Sep 19, 2023

A new human species? Mystery surrounds 300,000-year-old fossil

Posted by in category: futurism

A chinless jawbone from eastern China that displays both modern and archaic features could represent a new branch of the human family tree.

Sep 19, 2023

The Alzheimer’s Treatment Landscape: Leqembi vs. Donanemab

Posted by in categories: biotech/medical, neuroscience

With the demise of Roche’s gantenerumab in November 2022, the Alzheimer’s disease space became a two-horse race between Eisai and Biogen’s Leqembi (lecanemab) and Eli Lilly’s donanemab. One, Leqembi, received full FDA approval in July; the other, donanemab, is widely expected to secure the agency’s approval before the end of 2023.

With a potential combined market value of $30 billion, BioSpace takes a deep dive into the Phase III data supporting Eisai and Biogen’s Leqembi and Eli Lilly’s investigational donanemab.

Sep 19, 2023

Super-Sensitive PAM Ensures Image Quality with Low-Power Light Source

Posted by in categories: biotech/medical, futurism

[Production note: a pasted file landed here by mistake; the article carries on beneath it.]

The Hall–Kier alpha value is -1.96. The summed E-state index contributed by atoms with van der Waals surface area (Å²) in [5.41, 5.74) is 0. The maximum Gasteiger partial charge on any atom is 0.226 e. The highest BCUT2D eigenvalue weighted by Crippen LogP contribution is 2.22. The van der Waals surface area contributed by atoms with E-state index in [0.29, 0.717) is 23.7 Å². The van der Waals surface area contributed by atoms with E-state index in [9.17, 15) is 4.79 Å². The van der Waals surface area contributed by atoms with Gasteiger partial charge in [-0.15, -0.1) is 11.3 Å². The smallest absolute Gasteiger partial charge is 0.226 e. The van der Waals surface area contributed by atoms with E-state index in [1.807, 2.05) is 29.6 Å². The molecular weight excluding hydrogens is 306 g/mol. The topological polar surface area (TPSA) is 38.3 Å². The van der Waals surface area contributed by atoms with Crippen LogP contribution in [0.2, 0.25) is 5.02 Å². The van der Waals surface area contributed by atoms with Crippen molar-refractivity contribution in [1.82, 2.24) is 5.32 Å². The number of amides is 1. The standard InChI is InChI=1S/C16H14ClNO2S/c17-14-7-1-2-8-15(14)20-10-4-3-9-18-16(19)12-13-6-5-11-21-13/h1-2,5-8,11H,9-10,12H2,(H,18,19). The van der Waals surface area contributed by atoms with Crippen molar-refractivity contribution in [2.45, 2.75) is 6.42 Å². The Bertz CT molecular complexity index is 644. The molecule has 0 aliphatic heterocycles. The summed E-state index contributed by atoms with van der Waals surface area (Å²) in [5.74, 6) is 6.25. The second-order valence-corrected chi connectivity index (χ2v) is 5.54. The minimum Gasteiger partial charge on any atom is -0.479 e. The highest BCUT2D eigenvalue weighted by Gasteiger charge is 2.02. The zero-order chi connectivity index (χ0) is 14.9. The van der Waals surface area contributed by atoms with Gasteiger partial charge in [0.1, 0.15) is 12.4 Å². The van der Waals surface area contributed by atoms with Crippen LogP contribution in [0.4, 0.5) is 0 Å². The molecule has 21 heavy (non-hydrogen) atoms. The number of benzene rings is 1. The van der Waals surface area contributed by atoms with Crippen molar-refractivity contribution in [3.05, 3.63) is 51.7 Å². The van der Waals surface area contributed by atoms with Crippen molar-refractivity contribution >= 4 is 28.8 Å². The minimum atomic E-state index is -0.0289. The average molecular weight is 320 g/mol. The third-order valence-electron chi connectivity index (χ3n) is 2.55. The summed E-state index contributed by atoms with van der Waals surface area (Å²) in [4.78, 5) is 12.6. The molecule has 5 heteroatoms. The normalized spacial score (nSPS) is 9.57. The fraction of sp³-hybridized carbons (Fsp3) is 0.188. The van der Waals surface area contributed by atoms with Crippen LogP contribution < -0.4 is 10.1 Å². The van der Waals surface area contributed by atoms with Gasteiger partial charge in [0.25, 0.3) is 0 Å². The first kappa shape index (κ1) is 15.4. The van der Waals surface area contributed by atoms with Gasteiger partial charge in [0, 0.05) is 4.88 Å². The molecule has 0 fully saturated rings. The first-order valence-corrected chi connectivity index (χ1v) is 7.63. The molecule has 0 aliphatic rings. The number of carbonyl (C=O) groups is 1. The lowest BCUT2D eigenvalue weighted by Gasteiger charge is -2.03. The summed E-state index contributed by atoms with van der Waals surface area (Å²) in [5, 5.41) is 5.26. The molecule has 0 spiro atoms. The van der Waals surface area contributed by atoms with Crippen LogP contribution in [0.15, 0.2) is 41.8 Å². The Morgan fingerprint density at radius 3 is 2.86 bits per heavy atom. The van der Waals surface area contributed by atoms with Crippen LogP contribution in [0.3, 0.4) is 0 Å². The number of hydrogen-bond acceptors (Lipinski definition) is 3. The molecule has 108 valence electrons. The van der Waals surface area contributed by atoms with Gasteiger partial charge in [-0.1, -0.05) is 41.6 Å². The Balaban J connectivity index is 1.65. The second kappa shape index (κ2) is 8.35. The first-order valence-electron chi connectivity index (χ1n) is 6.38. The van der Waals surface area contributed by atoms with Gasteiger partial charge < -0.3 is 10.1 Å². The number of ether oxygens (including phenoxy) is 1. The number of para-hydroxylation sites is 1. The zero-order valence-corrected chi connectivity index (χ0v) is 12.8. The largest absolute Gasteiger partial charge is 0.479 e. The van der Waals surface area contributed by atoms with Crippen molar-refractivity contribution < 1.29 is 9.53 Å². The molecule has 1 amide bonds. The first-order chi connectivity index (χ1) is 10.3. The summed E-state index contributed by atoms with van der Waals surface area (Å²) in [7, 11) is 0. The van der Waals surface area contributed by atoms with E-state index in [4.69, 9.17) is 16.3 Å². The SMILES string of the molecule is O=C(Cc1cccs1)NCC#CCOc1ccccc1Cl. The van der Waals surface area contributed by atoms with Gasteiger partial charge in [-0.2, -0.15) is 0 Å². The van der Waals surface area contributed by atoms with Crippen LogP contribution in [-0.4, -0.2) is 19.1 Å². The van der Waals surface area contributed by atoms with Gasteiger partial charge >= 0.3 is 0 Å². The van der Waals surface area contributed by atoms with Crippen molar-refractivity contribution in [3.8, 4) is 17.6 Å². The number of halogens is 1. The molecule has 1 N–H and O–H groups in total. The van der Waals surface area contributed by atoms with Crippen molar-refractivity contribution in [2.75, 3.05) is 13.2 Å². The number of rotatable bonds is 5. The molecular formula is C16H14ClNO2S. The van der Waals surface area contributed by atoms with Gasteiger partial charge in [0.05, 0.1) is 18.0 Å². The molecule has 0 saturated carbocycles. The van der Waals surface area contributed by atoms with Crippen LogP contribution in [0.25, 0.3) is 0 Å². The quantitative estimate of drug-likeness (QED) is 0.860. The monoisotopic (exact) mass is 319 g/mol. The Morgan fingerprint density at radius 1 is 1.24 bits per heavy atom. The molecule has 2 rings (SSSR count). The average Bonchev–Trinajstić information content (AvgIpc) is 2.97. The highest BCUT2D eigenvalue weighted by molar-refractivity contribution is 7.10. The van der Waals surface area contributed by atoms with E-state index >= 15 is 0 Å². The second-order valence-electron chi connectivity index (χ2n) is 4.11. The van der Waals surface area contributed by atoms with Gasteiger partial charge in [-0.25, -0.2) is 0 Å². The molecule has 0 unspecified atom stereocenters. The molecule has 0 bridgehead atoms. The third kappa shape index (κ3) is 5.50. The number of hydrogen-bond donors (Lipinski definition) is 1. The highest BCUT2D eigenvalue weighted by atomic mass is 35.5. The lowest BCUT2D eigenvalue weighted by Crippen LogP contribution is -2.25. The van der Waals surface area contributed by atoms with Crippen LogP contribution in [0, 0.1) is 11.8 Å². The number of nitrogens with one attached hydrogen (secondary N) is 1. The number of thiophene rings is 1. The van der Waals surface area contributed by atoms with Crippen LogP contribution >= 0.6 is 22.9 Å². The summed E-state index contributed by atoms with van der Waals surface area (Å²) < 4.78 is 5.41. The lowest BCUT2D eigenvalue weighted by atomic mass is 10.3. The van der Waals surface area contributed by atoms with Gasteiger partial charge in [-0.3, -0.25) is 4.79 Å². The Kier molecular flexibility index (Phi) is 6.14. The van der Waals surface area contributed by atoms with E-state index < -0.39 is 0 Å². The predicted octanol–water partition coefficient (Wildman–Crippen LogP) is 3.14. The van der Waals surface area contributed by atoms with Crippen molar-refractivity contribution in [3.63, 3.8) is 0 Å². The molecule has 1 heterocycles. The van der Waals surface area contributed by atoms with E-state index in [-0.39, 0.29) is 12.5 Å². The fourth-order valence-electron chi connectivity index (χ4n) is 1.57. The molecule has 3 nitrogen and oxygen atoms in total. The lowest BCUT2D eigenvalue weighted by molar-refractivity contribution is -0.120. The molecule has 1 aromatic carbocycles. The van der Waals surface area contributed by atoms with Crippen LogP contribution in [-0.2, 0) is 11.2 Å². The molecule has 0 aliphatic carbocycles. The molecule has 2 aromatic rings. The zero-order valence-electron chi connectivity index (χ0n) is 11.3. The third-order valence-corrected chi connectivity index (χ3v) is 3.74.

A multispectral, super-low-dose photoacoustic microscopy (SLD-PAM) system developed by City University of Hong Kong (CUHK) achieves significantly higher sensitivity than traditional optical resolution photoacoustic imaging.

By providing an exceptionally high level of sensitivity, SLD-PAM could help broaden the use of photoacoustic microscopy in biomedical applications. In the future, it could translate to clinical settings; for example, it could be used for ophthalmic exams where a low-power laser is preferred for the patient’s safety and comfort. Long-term monitoring of pharmacokinetics or blood flow also requires low-dose imaging to alleviate perturbation to tissue function.

Sep 18, 2023

This is Apptronik’s humanoid robot, Apollo

Posted by in categories: biotech/medical, mobile phones, robotics/AI, space

General-purpose automation could radically improve society by vastly accelerating construction, manufacturing, and R&D. Just as the scale and complexity of today’s cities would have been unimaginable 200 years ago, we may see a similar factor of value growth over the next 50 years. Quality of life may dramatically increase as well. I envision that billions could be lifted out of poverty and the average person may live like today’s wealthiest top 1%. Space colonization might be made feasible. Keep in mind these projections are highly speculative. Nonetheless, it is worth considering the remarkable possibilities! #automation #tech #robotics #futurism